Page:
The limb of the Earth is a work of beauty and a gift to science. When observed from space, the layers of the atmosphere remind us of the fragility of the cocoon that shelters life. That same view also allows scientists to detect the gases and particles that make up the different layers of our atmosphere. Astronauts aboard the International Space Station captured a bit of both in this digital photograph from July 31, 2011. They threw in the Moon as an extra gift.
Closest to Earth’s surface, the orange-red glow reveals the troposphere—the lowest, densest layer of atmosphere, and the one we live within. A brown transitional layer marks the upper edge of the troposphere, known as the tropopause. A milky white and gray layer rests above that, likely a slice of the stratosphere with perhaps some noctilucent clouds in the mix. The upper reaches of the atmosphere—the mesosphere, thermosphere, and exosphere—fade from shades of blue to the blackness of space.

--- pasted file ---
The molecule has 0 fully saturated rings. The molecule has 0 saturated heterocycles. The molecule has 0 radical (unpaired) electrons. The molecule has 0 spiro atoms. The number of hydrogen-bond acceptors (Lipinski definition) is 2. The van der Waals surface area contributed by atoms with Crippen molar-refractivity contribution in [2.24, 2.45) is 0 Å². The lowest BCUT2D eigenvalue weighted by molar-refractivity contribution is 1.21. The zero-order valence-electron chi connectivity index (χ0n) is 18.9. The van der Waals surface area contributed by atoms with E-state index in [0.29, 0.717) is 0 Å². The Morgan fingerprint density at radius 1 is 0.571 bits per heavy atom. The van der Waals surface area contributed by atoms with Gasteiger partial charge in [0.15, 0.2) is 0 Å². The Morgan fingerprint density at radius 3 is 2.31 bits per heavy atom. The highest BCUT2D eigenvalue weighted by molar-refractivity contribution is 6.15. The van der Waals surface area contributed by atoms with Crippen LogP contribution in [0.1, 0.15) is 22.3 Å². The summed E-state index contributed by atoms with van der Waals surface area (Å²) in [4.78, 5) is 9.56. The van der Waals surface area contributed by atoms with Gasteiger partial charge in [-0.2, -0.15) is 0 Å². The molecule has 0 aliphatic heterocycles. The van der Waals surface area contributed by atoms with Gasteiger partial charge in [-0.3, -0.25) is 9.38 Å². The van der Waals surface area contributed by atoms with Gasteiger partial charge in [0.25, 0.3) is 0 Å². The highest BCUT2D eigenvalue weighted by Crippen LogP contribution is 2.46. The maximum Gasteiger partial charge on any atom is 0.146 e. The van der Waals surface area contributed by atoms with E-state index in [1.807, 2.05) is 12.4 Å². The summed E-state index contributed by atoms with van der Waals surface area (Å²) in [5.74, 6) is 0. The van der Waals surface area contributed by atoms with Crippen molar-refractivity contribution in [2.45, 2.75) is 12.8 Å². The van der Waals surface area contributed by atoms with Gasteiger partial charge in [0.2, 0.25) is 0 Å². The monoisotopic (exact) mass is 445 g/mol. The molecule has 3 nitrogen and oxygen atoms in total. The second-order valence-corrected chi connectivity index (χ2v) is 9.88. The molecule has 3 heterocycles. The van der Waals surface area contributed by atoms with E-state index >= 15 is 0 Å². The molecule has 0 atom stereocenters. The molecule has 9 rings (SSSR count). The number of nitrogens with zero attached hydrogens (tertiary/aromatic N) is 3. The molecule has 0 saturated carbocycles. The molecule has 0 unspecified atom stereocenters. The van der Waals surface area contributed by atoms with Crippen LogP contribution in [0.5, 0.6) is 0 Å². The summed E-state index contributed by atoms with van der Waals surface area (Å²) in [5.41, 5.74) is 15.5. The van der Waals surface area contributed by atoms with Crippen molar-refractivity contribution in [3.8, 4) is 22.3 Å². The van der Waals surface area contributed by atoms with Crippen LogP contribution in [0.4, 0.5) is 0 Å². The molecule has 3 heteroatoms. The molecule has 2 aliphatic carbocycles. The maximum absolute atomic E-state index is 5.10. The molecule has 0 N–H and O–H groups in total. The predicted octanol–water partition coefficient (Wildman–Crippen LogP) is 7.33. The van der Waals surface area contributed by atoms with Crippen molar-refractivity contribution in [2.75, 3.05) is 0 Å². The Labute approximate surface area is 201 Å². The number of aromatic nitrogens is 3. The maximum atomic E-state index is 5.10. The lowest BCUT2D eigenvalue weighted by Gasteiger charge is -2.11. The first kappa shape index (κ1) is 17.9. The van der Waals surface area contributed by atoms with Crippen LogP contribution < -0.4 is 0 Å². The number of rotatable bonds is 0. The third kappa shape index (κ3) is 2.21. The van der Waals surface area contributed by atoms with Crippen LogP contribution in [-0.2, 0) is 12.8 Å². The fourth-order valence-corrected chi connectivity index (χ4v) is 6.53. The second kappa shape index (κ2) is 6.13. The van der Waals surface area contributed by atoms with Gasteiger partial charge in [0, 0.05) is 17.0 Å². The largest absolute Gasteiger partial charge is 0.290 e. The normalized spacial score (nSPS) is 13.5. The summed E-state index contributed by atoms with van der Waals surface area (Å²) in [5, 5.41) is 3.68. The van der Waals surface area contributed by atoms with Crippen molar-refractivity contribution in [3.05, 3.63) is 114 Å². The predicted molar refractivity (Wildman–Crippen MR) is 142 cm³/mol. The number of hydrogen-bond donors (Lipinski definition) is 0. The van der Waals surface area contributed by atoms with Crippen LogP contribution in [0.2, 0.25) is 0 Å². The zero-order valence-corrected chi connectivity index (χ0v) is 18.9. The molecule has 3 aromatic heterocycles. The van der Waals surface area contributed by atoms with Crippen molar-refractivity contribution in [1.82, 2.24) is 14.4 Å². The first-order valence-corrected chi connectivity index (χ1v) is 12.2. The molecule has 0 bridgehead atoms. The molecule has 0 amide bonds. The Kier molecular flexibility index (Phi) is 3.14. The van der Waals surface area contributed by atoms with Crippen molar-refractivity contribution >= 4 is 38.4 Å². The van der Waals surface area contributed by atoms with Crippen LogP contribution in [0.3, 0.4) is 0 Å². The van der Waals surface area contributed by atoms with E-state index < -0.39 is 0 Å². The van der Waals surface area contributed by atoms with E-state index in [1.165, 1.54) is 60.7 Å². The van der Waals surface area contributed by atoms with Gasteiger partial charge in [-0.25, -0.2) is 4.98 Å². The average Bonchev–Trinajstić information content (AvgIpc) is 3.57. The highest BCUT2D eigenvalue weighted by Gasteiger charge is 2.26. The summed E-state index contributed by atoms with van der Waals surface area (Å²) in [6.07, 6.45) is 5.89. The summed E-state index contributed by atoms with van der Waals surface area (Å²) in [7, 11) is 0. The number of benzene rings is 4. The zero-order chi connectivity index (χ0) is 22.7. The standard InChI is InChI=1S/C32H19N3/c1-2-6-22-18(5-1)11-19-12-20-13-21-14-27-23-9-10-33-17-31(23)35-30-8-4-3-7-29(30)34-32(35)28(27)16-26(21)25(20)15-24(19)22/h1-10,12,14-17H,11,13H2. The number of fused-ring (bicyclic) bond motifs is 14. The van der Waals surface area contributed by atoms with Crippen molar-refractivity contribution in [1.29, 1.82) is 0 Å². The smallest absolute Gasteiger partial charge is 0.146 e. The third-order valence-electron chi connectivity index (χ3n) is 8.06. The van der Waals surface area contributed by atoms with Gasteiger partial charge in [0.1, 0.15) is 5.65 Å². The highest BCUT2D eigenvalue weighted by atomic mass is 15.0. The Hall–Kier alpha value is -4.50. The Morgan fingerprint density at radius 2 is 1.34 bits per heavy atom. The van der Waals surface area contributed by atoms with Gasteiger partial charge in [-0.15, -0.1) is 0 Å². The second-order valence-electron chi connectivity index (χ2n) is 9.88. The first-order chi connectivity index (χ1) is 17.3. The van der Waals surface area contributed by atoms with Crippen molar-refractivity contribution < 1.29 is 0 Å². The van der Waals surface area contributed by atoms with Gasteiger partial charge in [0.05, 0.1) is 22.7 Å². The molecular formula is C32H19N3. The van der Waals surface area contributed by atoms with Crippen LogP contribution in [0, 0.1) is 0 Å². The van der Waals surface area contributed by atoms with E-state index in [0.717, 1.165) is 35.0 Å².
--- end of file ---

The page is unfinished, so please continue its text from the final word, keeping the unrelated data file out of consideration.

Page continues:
The different colors occur because the dominant gases and particles in each layer act as prisms, filtering out certain colors of light. Instruments carried on satellites and on craft such as the space shuttle have allowed scientists to decipher characteristics of the ozone layer and the climate-altering effects of aerosols.
A thin crescent of the Moon is illuminated by the Sun from below the horizon of the Earth. Though the Moon is more than 384,400 kilometers (238,855 miles) away, the perspective from the camera makes it appear to be part of our atmosphere.